Iran’s national flag is seen in front of the headquarters of the International Atomic Energy Agency (IAEA) during the agency’s Board of Governors meeting in Vienna on March 1, 2021.

Mr. White was sentenced to 10 years in prison and eventually released as a bargaining chip.

Travel and tour companies simply ignore both the commercial risk and the fact that hostage-taking is a central part of Iran’s diplomatic and national security strategy. What began in November 1979 at the United States Embassy in Tehran continues uninterrupted today. Yomadic, another travel company, even offers a tour inside the grounds of the former embassy where co-author Barry Rosen was tortured and forced to undergo mock executions. Iran’s tourism minister was one of the students who took part in the seizure of the embassy compound and is being sanctioned by the United States.

Currently, at least six Americans are being held hostage by the Iranian regime: Baquer Namazi, Siamak Namazi, Emad Shargi, Karan Vafadari, Afarin Niasari and Morad Tahbaz. The body of another, Robert Levinson, is also being held. The community of former hostages and families of current hostages is small and tight-knit. All of us would tell you that it is absolutely and completely dangerous to travel to Iran.

This subject hurts us. The Iranian regime has built an industry of hostage taking with no regard for innocent lives. He abused and oppressed a proud and accomplished society, cast aside an ancient tradition of welcoming guests, and turned his nation into perhaps the riskiest outside of North Korea. These regimes do not see tourists as people, but as commodities that can be owned and exploited for money, diplomatic concessions and the release of Iranian criminals convicted under due process and imprisoned abroad. .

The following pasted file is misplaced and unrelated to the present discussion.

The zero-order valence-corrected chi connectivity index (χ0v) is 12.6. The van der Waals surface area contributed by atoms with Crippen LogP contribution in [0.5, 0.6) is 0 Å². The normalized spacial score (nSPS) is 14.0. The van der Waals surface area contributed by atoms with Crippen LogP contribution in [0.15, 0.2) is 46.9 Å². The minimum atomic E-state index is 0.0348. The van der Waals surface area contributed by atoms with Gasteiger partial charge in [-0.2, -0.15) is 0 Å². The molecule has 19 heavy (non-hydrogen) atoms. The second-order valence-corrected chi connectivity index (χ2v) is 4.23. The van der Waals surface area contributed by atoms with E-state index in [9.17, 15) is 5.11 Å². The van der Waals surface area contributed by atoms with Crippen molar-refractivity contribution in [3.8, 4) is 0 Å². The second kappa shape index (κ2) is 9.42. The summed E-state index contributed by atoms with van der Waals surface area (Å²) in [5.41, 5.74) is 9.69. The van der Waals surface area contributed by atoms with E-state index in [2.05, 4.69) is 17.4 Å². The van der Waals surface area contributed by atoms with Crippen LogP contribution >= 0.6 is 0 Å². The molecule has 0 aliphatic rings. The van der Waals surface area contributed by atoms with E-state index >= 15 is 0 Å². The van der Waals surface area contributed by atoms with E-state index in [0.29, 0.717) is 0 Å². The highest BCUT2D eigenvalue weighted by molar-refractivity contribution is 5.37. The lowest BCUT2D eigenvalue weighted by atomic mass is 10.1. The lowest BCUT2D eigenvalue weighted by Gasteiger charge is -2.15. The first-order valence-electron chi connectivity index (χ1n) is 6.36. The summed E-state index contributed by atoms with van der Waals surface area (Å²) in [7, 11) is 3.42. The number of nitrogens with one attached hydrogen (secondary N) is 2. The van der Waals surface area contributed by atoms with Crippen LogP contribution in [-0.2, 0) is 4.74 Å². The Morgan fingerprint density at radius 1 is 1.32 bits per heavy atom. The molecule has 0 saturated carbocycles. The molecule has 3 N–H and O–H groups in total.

Despite the pain this may cause some Iranian-Americans and future travelers, we must conclude that the United States should ban Americans from traveling to Iran. There is precedent for such action. The Biden administration has upheld the Trump-era ban against using US passports to travel to North Korea that was imposed after the kidnapping, detention and death of US student Otto Warmbier.

Our elected leaders have a responsibility to protect the American people and our national security. The recklessness of a small group of tour operators undermines both, and the United States cannot afford to provide the Iranian regime with more leverage to secure concessions that will further its nuclear extortion, fund its sponsorship of terrorism, and further abet hostage-taking.

If tour operators are not voluntarily closing tours, the government must do it for them.

Barry Rosen, the last American press secretary in Iran, was one of 52 Americans held hostage in Iran from 1979 to 1981. He is a senior adviser to United Against Nuclear Iran (UANI) and a founding member of Hostage Aid Worldwide. Michael White, is a United States Navy veteran who was held hostage in Iran from 2018 to 2020.

The opinions expressed in this article are those of the authors.